Everyone learns in a different way, style and pace. Someone can learn a new language really fast while others might not be able to do so.

Sometimes you meet other foreigners and notice that they are better. However, you don’t really know their learning process because they might have been learning it for a long time or they have more time to study than you.

Comparing yourself to others can be very disencouraging and make you want to stop learning because you feel like you can’t keep up or you aren’t good or smart enough to learn a new language.

Tip: Don’t compare yourself with others! It’s easier said than done because it’s what we normally do. If you want to compare yourself with anyone, compare your current self with your previous self.

Everytime you feel disheartened, try to look back and see how far you have been from the day you started learning Japanese. 


In conclusion, it’s not easy to learn Japanese or any new language and we are prone to make mistakes along the way. However it’s best to avoid some common mistakes that will make your learning experience even harder than it should be.

The most important thing, however, it’s never giving up! If somehow you become stressed or unmotivated, just give yourself a little break and come back whenever you are ready again.

You might also want to consider guidance from a qualified teacher and learn Japanese in a structured and supportive environment. With Coto Academy’s immersive approach, you’ll not only learn the language but also gain valuable insights into the culture and society of Japan.

If you’re ready to start a new language journey, enroll in a course at Coto Academy today and take the first step towards mastering Japanese!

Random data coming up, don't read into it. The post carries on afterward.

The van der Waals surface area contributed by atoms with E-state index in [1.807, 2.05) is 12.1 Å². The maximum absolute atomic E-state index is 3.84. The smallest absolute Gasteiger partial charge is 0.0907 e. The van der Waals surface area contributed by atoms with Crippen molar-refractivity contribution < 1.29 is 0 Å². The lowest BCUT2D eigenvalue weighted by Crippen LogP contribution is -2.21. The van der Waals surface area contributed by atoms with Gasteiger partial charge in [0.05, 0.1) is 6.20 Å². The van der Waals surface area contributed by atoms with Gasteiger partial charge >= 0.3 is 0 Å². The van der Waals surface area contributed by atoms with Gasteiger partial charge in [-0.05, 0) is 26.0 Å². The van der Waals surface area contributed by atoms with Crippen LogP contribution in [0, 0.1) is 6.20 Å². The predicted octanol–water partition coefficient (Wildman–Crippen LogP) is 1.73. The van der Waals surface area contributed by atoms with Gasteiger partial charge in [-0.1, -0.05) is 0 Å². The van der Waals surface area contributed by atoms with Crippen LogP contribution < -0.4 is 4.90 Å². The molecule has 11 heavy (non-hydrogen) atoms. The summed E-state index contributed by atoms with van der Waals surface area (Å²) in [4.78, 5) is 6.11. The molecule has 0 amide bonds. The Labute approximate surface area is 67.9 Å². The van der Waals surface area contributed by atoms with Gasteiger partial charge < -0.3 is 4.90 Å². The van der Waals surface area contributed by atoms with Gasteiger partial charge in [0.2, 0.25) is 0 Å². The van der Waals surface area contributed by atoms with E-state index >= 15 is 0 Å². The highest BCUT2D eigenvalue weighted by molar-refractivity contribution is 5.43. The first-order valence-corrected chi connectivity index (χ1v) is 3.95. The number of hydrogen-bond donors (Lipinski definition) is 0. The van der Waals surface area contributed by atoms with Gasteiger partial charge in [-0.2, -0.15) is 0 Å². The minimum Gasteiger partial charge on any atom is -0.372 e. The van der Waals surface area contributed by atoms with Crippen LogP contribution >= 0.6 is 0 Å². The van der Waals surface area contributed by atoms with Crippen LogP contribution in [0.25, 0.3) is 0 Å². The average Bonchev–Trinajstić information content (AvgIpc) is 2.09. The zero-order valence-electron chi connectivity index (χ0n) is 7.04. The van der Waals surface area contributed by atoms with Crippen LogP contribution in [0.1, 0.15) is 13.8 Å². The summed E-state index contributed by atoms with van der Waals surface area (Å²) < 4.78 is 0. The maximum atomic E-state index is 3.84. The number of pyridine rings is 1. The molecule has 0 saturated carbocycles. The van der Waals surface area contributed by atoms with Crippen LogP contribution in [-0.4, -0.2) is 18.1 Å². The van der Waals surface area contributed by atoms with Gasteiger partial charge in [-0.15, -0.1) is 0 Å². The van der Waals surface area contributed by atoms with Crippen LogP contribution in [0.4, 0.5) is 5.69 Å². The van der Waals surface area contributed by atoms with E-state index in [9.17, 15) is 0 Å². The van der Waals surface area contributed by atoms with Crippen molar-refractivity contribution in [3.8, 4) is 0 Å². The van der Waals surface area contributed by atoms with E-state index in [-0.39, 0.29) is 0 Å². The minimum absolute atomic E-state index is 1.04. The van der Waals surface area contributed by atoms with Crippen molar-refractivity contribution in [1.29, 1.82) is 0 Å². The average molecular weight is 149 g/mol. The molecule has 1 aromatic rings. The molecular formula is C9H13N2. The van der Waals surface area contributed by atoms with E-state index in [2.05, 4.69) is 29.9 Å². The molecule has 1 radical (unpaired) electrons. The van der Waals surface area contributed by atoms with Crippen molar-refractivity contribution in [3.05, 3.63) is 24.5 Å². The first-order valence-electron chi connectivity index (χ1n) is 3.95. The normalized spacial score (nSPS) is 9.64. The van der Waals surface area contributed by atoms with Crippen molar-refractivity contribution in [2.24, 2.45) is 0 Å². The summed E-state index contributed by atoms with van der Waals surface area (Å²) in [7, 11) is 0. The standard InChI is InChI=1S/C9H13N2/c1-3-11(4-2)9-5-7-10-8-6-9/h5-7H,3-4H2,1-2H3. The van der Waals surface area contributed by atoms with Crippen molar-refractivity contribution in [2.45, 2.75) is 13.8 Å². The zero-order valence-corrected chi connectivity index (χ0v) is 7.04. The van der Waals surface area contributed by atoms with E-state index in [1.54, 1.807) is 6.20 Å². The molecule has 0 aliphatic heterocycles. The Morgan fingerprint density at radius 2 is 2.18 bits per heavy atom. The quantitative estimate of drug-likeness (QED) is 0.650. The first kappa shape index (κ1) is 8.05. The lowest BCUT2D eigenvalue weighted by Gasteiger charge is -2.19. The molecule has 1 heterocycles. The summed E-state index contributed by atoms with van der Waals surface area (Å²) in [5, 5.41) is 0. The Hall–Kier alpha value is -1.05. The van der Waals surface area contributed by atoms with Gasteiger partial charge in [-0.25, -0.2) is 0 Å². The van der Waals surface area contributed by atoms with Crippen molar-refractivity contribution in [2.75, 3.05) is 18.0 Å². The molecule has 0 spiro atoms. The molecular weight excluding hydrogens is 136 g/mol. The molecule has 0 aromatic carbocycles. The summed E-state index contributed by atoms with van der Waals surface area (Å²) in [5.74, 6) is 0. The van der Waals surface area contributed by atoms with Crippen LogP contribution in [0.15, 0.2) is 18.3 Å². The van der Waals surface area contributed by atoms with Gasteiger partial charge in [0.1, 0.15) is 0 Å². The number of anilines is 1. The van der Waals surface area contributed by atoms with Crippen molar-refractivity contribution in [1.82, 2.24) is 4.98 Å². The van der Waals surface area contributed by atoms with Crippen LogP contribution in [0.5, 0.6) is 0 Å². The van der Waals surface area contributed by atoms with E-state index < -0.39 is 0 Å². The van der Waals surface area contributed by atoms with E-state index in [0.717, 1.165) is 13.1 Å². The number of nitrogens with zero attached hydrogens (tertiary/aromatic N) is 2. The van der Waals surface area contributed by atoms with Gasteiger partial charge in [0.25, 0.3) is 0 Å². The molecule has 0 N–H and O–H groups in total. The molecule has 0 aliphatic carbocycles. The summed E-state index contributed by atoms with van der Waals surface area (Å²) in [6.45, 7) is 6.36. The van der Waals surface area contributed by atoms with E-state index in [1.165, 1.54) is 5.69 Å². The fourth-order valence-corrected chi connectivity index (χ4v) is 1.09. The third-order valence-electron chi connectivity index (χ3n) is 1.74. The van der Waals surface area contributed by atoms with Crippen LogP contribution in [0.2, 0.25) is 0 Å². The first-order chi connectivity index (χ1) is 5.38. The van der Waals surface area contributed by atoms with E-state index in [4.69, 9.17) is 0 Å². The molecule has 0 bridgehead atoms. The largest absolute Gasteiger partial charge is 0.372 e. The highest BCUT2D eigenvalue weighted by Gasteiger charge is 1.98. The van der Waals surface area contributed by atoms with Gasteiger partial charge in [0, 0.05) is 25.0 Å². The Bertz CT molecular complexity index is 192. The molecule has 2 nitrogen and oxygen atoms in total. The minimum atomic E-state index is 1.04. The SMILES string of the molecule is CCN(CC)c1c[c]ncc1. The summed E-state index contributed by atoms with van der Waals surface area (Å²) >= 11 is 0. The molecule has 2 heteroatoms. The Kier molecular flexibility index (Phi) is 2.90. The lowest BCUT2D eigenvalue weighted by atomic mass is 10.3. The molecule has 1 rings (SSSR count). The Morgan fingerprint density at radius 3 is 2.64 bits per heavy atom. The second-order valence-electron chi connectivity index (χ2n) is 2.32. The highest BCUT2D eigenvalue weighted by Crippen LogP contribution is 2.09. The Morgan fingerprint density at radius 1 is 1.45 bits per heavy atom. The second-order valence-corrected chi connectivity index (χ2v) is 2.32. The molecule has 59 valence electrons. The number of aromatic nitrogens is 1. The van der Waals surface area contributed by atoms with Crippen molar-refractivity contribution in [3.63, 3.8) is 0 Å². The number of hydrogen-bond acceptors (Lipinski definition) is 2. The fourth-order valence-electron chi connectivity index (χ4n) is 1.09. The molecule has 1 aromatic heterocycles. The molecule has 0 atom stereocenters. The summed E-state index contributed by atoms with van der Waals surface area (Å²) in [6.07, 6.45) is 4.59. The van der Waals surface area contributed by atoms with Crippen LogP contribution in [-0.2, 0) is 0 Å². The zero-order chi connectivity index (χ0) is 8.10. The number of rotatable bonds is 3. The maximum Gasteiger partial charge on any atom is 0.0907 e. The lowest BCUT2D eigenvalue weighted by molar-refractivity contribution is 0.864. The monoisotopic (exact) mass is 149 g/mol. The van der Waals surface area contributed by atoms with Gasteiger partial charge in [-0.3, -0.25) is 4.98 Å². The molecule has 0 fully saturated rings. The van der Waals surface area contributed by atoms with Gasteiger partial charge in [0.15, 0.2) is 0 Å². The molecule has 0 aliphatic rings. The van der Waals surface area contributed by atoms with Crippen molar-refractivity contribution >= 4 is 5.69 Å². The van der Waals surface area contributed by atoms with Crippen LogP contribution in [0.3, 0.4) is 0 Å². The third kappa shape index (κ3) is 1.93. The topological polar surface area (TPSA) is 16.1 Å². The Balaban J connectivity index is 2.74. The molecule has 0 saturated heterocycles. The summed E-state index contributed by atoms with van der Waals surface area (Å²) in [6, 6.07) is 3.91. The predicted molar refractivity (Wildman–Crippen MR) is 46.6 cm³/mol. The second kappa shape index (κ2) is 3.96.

By offering intensive, part-time, JLPT-focused, and online classes, you are sure to find the option that fits you the best!

Start learning Japanese at Coto Academy today! Contact us for free level check and consultation.

What are the common mistakes people make when learning Japanese?

Some common Japanese learning mistakes people make when learning Japanese include not practicing speaking and listening enough, relying too heavily on textbooks and grammar rules, and neglecting to learn Kanji characters. To avoid these mistakes, it’s important to immerse yourself in the language as much as possible, practice regularly with native speakers, and focus on building a well-rounded set of language skills.

How can I avoid relying too heavily on Romaji when learning Japanese?

To avoid relying too heavily on Romaji (the Romanized version of Japanese), it’s important to start learning Hiragana and Katakana characters as soon as possible. These characters represent the basic sounds of Japanese and are used in combination with Kanji characters to write Japanese words and phrases

What are some common errors to avoid when using Japanese particles?

Common errors to avoid when using Japanese particles include using the wrong particle, using particles incorrectly in sentences, and failing to use particles at all when necessary.

How important is proper pronunciation in Japanese, and what are some common errors to avoid?

Proper pronunciation is essential for effective communication in Japanese. Common errors to avoid include failing to distinguish between similar sounds like “shi” and “chi,” mispronouncing long vowels, and pronouncing words too distinctly.